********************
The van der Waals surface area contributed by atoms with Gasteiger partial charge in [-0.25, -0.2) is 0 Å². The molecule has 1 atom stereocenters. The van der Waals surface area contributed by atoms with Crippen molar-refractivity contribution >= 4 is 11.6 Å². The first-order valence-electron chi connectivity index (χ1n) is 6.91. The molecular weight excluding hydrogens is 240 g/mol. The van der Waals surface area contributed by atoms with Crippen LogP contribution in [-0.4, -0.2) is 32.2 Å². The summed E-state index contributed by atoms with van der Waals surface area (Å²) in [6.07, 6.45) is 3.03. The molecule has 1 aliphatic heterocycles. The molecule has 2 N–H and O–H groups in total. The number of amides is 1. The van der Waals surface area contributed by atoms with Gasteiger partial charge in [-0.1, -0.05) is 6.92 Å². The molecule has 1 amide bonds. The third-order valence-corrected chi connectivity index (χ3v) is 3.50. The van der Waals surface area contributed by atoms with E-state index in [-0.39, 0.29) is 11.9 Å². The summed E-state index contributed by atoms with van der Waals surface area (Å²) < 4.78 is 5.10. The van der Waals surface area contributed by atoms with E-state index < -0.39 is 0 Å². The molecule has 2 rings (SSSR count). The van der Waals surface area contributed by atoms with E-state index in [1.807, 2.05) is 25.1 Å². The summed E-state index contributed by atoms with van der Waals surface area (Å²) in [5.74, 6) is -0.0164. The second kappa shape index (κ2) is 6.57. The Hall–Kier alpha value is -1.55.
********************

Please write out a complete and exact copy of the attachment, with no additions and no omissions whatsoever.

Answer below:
The van der Waals surface area contributed by atoms with Gasteiger partial charge in [-0.25, -0.2) is 0 Å². The molecule has 1 atom stereocenters. The van der Waals surface area contributed by atoms with Crippen molar-refractivity contribution >= 4 is 11.6 Å². The first-order valence-electron chi connectivity index (χ1n) is 6.91. The molecular weight excluding hydrogens is 240 g/mol. The van der Waals surface area contributed by atoms with Crippen LogP contribution in [-0.4, -0.2) is 32.2 Å². The summed E-state index contributed by atoms with van der Waals surface area (Å²) in [6.07, 6.45) is 3.03. The molecule has 1 aliphatic heterocycles. The molecule has 2 N–H and O–H groups in total. The number of amides is 1. The van der Waals surface area contributed by atoms with Gasteiger partial charge in [-0.1, -0.05) is 6.92 Å². The molecule has 1 amide bonds. The third-order valence-corrected chi connectivity index (χ3v) is 3.50. The van der Waals surface area contributed by atoms with E-state index in [-0.39, 0.29) is 11.9 Å². The summed E-state index contributed by atoms with van der Waals surface area (Å²) < 4.78 is 5.10. The van der Waals surface area contributed by atoms with E-state index < -0.39 is 0 Å². The molecule has 2 rings (SSSR count). The van der Waals surface area contributed by atoms with E-state index in [1.807, 2.05) is 25.1 Å². The summed E-state index contributed by atoms with van der Waals surface area (Å²) in [5.74, 6) is -0.0164. The second kappa shape index (κ2) is 6.57. The Hall–Kier alpha value is -1.55.